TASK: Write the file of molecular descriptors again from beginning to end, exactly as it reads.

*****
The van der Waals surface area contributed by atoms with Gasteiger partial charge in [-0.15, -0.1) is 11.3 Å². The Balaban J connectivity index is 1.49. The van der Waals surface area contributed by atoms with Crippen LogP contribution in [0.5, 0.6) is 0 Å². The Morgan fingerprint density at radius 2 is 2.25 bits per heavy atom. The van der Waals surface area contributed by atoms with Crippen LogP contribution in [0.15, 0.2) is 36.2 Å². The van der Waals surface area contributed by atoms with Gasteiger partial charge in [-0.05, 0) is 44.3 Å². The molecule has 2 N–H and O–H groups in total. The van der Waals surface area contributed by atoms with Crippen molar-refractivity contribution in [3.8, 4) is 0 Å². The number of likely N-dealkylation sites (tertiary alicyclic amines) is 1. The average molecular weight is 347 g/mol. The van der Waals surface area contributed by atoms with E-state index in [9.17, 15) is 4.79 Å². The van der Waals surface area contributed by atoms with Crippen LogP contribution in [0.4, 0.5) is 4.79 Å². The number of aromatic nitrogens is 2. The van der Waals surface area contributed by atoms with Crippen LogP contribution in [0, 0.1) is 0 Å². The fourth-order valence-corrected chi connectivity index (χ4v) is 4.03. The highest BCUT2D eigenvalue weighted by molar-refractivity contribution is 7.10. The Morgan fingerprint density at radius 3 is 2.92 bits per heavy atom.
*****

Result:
The van der Waals surface area contributed by atoms with Gasteiger partial charge in [-0.15, -0.1) is 11.3 Å². The Balaban J connectivity index is 1.49. The van der Waals surface area contributed by atoms with Crippen LogP contribution in [0.5, 0.6) is 0 Å². The Morgan fingerprint density at radius 2 is 2.25 bits per heavy atom. The van der Waals surface area contributed by atoms with Crippen LogP contribution in [0.15, 0.2) is 36.2 Å². The van der Waals surface area contributed by atoms with Gasteiger partial charge in [-0.05, 0) is 44.3 Å². The molecule has 2 N–H and O–H groups in total. The van der Waals surface area contributed by atoms with Crippen molar-refractivity contribution in [3.8, 4) is 0 Å². The number of likely N-dealkylation sites (tertiary alicyclic amines) is 1. The average molecular weight is 347 g/mol. The van der Waals surface area contributed by atoms with E-state index in [9.17, 15) is 4.79 Å². The van der Waals surface area contributed by atoms with Crippen LogP contribution in [0.4, 0.5) is 4.79 Å². The number of aromatic nitrogens is 2. The van der Waals surface area contributed by atoms with Crippen LogP contribution in [0, 0.1) is 0 Å². The fourth-order valence-corrected chi connectivity index (χ4v) is 4.03. The highest BCUT2D eigenvalue weighted by molar-refractivity contribution is 7.10. The Morgan fingerprint density at radius 3 is 2.92 bits per heavy atom.